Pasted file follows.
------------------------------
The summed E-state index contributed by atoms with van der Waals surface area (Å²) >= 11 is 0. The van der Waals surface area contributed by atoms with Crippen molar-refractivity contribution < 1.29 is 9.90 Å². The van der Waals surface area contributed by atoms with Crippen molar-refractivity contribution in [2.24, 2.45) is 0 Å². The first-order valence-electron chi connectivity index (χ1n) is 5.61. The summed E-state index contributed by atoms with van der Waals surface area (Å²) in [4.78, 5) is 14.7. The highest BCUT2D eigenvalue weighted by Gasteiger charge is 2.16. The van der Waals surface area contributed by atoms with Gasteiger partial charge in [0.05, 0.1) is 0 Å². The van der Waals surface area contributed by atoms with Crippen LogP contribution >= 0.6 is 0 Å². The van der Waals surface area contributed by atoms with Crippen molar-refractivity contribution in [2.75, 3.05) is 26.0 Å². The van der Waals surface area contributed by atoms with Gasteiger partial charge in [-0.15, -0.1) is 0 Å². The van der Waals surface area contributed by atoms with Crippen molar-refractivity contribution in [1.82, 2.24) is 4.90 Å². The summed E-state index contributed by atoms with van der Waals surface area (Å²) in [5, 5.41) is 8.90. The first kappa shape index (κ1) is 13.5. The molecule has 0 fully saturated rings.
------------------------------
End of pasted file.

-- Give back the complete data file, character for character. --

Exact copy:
The summed E-state index contributed by atoms with van der Waals surface area (Å²) >= 11 is 0. The van der Waals surface area contributed by atoms with Crippen molar-refractivity contribution < 1.29 is 9.90 Å². The van der Waals surface area contributed by atoms with Crippen molar-refractivity contribution in [2.24, 2.45) is 0 Å². The first-order valence-electron chi connectivity index (χ1n) is 5.61. The summed E-state index contributed by atoms with van der Waals surface area (Å²) in [4.78, 5) is 14.7. The highest BCUT2D eigenvalue weighted by Gasteiger charge is 2.16. The van der Waals surface area contributed by atoms with Gasteiger partial charge in [0.05, 0.1) is 0 Å². The van der Waals surface area contributed by atoms with Crippen LogP contribution >= 0.6 is 0 Å². The van der Waals surface area contributed by atoms with Crippen molar-refractivity contribution in [2.75, 3.05) is 26.0 Å². The van der Waals surface area contributed by atoms with Gasteiger partial charge in [-0.15, -0.1) is 0 Å². The van der Waals surface area contributed by atoms with Crippen molar-refractivity contribution in [1.82, 2.24) is 4.90 Å². The summed E-state index contributed by atoms with van der Waals surface area (Å²) in [5, 5.41) is 8.90. The first kappa shape index (κ1) is 13.5. The molecule has 0 fully saturated rings.